However, here we go. As I moved along through the novel, towards the end I suddenly remembered that something was coming. At this stage I DID have a go at “beat the author”. I reviewed in my head all the steps Emily had taken, all the information the author had given, and I had a go at deciding what was what. I mean you have to try don’t you? Then I read on, eager to find out what happens ultimately to Emily and those around her. Was I right? Well the book blurb says “No-one has ever guessed her secret. Will you?” The answer to that is a resounding NO. I didnt. I was floored. It happens to me sometimes – the last book to make my jaw drop in such a brilliant way was Erin Kelly’s “The Burning Air”. I thought I’d never find an author as clever as that – but here is Ms Seskis with her vivid and imaginative writing – sucking me in, making me think I was clever and then realising that I’m not half as clever as I think I am.
This is an extremely well written novel, not just because of the twist, but generally speaking. As I said earlier, although the twist in the tale is great, the STORY is terrific even if it didnt ultimately have that head in hands moment. The characters practically leap off the page – not only Emily but pretty much all of them. Her twin is compelling and I ADORED Angel – would that we all had a friend like her. Its an emotional read in places – Emily struggles with her new life and you will feel it all right along with her – and it is a story of redemption. I love those. I loved this. I received a copy of this book through a Goodreads giveaway so thank you kindly to Tina Seskis for sending it to me. Her next novel, A Serpentine Affair, is out later this year and trust me – I’m going to be the very first in the queue. FIRST I tell you. Back off!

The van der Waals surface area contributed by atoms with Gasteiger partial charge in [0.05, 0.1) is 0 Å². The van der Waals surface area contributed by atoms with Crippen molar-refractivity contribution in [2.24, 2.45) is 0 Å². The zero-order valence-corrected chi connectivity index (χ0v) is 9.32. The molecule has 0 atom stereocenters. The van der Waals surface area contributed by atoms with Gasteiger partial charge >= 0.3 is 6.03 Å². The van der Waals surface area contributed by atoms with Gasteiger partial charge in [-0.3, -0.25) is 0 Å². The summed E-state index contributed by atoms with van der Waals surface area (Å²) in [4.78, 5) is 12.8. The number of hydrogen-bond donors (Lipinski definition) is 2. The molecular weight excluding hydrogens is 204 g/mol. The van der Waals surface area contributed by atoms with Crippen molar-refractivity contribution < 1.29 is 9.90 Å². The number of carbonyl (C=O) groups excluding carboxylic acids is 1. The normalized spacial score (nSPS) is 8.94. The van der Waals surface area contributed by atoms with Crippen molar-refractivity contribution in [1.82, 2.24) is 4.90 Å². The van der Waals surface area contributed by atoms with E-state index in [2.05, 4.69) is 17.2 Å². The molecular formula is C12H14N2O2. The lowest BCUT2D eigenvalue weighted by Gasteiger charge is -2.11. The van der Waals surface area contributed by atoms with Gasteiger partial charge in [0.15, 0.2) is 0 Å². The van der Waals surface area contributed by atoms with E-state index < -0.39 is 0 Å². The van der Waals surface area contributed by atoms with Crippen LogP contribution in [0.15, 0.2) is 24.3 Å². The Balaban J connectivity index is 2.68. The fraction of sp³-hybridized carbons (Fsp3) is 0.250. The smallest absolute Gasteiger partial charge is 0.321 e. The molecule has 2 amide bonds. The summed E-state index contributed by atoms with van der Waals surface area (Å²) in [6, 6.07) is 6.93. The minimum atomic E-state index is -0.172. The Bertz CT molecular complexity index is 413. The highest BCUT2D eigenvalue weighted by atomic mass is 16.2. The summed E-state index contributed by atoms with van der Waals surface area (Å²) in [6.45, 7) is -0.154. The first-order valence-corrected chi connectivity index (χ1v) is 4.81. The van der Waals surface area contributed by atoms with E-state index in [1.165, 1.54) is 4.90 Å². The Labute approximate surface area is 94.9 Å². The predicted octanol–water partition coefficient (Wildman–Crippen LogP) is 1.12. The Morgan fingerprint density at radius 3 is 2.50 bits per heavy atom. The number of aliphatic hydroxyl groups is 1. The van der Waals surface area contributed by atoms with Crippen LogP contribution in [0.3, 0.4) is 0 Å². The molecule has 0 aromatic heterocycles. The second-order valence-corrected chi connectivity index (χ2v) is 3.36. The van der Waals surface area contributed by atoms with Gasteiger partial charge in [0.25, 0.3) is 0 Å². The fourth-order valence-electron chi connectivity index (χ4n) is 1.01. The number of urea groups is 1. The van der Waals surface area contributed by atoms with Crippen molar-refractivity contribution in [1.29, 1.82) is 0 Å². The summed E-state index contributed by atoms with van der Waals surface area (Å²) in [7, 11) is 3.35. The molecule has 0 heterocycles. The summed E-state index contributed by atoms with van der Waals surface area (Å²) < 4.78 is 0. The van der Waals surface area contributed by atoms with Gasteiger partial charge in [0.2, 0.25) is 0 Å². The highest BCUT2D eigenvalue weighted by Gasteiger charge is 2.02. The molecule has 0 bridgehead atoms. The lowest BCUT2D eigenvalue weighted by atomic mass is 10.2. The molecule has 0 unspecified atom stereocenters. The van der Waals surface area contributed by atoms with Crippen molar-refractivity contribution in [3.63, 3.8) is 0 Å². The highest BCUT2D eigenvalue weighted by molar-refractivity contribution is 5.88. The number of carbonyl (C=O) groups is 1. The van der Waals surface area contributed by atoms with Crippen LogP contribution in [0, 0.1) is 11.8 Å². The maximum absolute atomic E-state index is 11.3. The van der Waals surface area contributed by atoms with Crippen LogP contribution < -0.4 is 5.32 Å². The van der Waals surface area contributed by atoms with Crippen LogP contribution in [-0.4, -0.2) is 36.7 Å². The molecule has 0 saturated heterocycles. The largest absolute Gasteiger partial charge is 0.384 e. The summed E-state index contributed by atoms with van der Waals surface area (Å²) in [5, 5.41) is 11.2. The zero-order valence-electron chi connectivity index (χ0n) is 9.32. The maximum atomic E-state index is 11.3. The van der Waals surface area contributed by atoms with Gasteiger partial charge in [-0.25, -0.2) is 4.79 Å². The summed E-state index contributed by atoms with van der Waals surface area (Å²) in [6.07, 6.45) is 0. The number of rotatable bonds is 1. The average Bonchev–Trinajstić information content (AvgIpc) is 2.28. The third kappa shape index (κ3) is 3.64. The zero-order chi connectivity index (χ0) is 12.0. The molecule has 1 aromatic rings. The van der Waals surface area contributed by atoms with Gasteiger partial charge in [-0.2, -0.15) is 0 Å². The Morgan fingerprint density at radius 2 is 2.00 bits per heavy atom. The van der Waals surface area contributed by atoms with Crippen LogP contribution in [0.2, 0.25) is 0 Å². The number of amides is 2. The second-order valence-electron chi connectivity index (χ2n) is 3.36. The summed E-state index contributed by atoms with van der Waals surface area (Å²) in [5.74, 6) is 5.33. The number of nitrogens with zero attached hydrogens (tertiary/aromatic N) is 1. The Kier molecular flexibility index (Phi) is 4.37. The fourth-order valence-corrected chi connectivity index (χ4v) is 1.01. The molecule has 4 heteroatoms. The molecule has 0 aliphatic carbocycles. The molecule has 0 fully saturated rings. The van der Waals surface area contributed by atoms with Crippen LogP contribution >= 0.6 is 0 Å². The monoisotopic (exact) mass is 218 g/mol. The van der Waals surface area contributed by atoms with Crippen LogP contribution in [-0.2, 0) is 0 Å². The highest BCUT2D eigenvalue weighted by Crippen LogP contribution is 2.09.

I dived into this book a couple of days ago not sure quite what to expect – I’ve had it sat on my kindle for a while because I thought it looked interesting but it wasnt one of those books I would immediately go for. I’m glad I did however – I had the greatest fun reading it. Georgie Connolly is a terrific character – feisty, fun and flawed, she is a girl after my own heart. One that does things on fearless impulse, often finding herself in hot water because of it, but hey she just gets back up and does it all over again! A documentary film maker, this story finds her investigating the seedier side of “gentlemans clubs” and getting embroiled in the dark world of sex trafficking and murder.